NOCTURAMA: We Are Our Own Worst Enemies
From France, Nocturama is an unusual film about disillusioned teenagers that commit an act of terrorism; unsurprisingly, it provides no easy answers.
When George A. Romero released Night of the Living Dead in 1968, he catapulted a genre of flesh-eating zombies onto our screens. And for decades, we have soaked up the gore, the blood, and the chaos, even when the films themselves did not reach the same historic heights as the one that started it all. After all, what is more horrific than a mob of undead civilians endlessly lurching after us until we, too, are caught and end up exactly like them?
Little did we know at the time, but Night of the Living Dead tapped into a basic human fear that lives on today: not that we would have our innards ripped out and devoured, but that in time, we would simply become a nameless face in the crowd.
In Bertrand Bonello’s Nocturama, we are presented with the same predicament – only this time, with a contemporary twist. Our leading players come in the form of young vigilantes. Fed up with the current state of political and social affairs in Paris, these nine individuals plot out a terrorist attack, which include murder and the bombing of the Ministry of Interior.
Their motives are seemingly unclear, but the radical acts they commit feel like an attack on a country that they felt had been in a stupor for too long. When they reconvene in a lavish shopping mall, questions of humanity and morality begin bubbling to the surface.
Radical Meets Reality
Nocturama casts a hypnotic spell in its first hour. It opens with an overhead shot of Paris; as the camera lazily floats over the midday bustle of people’s day-to-day lives, another sound begins to hum over another ordinary day – a helicopter. In many situations, this would be a nondescript sound, but it slowly gets louder and louder, until the film cuts quickly to its anti-heroes.
With very little context for what they are doing, we follow them in various meet-up places: subway cars, cafes, parking lots. They share text messages with one another, ensuring that no one else knows what their plot is. Interestingly, we as audience members may not even know what their plot is. All we get are brief exchanges between these seemingly anonymous characters – for a long time, even their names are unknown. All of this works to keep us in the dark, even when we seem to be in on their plan.
Then, of course, their plan goes off with only minor hitches. Buildings and cars are blown up, and a statue of Joan of Arc is set on fire. When they all reconvene at a shopping center that was closed in the wake of the terrorist attacks, they count their losses (one member of their party was shot by a security guard) and impatiently wait to hear about the damage they had committed.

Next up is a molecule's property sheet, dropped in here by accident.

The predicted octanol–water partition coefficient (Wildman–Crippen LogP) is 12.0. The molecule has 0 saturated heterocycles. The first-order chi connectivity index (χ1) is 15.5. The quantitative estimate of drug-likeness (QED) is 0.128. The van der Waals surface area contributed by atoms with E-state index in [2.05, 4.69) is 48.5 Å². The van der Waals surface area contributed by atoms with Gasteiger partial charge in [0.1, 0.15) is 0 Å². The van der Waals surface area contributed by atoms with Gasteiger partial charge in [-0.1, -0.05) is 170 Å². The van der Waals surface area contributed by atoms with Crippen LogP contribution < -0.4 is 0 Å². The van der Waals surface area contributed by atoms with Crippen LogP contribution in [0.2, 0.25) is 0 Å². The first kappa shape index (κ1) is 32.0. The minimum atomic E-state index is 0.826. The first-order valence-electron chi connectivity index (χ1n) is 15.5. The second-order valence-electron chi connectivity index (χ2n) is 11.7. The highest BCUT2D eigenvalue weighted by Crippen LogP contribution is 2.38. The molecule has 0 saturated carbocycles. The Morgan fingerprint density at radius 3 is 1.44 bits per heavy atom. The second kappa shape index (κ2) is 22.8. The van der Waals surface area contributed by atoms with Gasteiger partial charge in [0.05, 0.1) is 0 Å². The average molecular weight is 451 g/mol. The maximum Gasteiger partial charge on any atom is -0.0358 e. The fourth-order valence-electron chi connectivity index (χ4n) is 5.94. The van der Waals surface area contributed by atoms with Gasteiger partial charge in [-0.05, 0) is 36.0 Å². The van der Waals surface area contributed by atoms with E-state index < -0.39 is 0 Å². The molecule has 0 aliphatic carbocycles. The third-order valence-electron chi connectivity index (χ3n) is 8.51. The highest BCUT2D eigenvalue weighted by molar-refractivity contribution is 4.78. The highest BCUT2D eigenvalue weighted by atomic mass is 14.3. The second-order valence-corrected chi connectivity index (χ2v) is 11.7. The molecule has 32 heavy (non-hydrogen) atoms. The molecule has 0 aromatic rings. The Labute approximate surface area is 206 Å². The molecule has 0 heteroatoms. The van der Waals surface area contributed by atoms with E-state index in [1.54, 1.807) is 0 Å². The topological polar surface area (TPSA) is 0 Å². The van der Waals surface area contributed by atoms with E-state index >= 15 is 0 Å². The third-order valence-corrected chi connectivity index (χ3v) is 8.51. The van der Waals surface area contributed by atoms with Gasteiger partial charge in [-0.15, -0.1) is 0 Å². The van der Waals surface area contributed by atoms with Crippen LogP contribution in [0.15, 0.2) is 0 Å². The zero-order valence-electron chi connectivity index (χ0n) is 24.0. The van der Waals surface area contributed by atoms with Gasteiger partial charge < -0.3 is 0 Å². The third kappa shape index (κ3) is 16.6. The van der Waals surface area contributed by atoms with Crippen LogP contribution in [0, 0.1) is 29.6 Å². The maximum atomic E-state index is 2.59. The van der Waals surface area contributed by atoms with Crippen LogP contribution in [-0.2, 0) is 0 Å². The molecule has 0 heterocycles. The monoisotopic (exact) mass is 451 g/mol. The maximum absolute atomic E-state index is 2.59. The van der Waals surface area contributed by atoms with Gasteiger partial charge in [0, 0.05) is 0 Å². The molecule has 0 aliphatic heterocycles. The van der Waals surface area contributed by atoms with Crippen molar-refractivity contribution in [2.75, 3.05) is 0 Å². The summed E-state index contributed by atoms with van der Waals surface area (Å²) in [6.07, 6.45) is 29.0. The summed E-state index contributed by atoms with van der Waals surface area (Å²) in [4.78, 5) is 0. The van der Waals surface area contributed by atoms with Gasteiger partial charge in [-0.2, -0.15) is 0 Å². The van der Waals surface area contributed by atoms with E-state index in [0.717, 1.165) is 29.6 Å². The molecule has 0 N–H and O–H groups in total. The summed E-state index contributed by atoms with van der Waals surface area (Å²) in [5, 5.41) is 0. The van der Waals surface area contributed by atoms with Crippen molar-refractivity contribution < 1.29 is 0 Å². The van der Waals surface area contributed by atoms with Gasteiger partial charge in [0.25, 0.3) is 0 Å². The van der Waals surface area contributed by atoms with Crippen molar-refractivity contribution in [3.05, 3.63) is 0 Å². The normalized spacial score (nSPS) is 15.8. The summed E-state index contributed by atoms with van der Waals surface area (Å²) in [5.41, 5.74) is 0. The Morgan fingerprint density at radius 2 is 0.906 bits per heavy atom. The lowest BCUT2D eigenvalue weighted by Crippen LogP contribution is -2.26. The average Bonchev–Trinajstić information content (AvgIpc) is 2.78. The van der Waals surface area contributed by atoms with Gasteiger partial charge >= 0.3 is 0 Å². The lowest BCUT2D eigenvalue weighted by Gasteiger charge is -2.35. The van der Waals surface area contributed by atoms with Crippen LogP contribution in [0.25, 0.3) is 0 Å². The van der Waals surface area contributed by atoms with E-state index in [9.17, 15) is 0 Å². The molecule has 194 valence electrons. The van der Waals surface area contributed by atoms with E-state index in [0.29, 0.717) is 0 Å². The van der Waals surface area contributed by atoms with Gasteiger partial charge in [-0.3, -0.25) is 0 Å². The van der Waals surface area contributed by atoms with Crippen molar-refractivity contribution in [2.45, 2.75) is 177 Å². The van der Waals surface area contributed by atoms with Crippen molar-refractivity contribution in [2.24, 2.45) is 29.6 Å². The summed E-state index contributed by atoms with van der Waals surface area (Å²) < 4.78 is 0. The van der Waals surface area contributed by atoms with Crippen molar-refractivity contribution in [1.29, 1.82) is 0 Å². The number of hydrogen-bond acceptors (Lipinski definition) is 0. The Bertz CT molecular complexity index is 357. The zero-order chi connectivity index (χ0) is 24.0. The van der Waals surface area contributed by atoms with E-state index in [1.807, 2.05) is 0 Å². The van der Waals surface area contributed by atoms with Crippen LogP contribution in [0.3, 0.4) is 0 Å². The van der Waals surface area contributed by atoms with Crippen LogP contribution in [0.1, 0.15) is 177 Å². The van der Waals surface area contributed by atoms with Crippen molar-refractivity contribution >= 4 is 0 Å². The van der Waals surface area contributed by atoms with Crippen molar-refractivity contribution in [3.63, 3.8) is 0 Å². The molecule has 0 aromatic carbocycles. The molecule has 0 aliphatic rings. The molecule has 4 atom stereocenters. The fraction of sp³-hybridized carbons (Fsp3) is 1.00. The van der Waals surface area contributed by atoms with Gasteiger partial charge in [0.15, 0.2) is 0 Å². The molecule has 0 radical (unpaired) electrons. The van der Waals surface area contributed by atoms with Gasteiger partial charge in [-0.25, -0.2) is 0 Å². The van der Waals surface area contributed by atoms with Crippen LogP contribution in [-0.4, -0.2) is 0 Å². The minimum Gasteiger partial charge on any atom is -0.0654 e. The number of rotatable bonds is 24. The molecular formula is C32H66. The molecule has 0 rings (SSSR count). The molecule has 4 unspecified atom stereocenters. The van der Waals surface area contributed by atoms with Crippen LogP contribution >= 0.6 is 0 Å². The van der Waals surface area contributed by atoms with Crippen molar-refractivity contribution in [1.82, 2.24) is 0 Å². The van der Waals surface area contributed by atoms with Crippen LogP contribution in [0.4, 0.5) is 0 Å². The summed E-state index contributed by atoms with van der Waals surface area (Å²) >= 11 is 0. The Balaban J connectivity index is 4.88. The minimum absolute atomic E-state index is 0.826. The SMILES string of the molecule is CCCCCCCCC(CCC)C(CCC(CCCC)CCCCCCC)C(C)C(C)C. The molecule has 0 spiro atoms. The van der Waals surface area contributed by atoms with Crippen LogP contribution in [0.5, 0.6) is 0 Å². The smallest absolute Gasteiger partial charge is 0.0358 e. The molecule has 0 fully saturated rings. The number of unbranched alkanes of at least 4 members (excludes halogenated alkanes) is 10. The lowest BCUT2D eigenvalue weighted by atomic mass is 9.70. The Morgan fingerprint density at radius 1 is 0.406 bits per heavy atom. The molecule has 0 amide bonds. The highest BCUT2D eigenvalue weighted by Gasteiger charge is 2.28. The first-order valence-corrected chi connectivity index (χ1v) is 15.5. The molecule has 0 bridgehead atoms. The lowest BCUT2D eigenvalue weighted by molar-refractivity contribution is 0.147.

Even until this point, nothing is exactly clear. Why did they do it? Did they want people to die? What is their long-term goal? We are as clueless as they seem to be – perhaps they are merely speaking out against a social climate that seems indifferent. Perhaps they were disillusioned teens looking to get attention.
Bonello consistently plays with this relationship without ever giving us answers. For the most part, these teenagers (whose names we slowly start to learn but quickly forget) journey through this abandoned mall; they shoplift, play with toys as though they are children, and in one quiet scene that speaks volumes, one character comes face to face with a mannequin dressed in the exact same outfit as him. This moment crystallizes a disturbing reality: that even those working to overthrow the government for whatever reason will still fall prey to looking like everyone else.
A Living Nightmare
As the characters hole up in this mall, though, it becomes clear that they deeply care about the heinous acts of terror they unleashed. And it is not whether or not people were harmed, but whether or not the people of Paris are talking about it, if they are scared that a crime like this will happen again.
Yet around every corner is a screen looking back at them; they turn on every television in the mall, every screen tuned onto the news. They pour over the media coverage – all the while lamenting that they have no phone service, so that they can read more about what people on the outside are writing about the crimes. This deep-seeded obsession takes a turn for the brutal in the film’s last act – an act that distills this dystopian vision that parallels Night of the Living Dead in more ways than one.
Nocturama works so well because it does not spoon-feed us any answers. In fact, by the film’s end, many may be left with more questions than answers. And perhaps that was Bonello’s point all along. When the undead start to rise in Night of the Living Dead, its living characters are left grappling with why this is happening.
And although Nocturama is not explicitly about the undead (there is no flesh eating here), its message rings stunningly true to Romero’s work. In an age of political and social unrest, these teenagers perhaps only wanted people to wake up and pay attention to what is going on in the world. And although they may be living in their very own stupor of radical idealism, their efforts may not necessarily be in vein.
But perhaps the relationship between the living and the undead is closer than we initially believed.
With that, I turn it to you! How does Nocturama’s exploration of modern-day revolutionaries succeed (or fail) as commentary of our current social climate?
Nocturama is available to rent and watch on various streaming platforms, notably Netflix.
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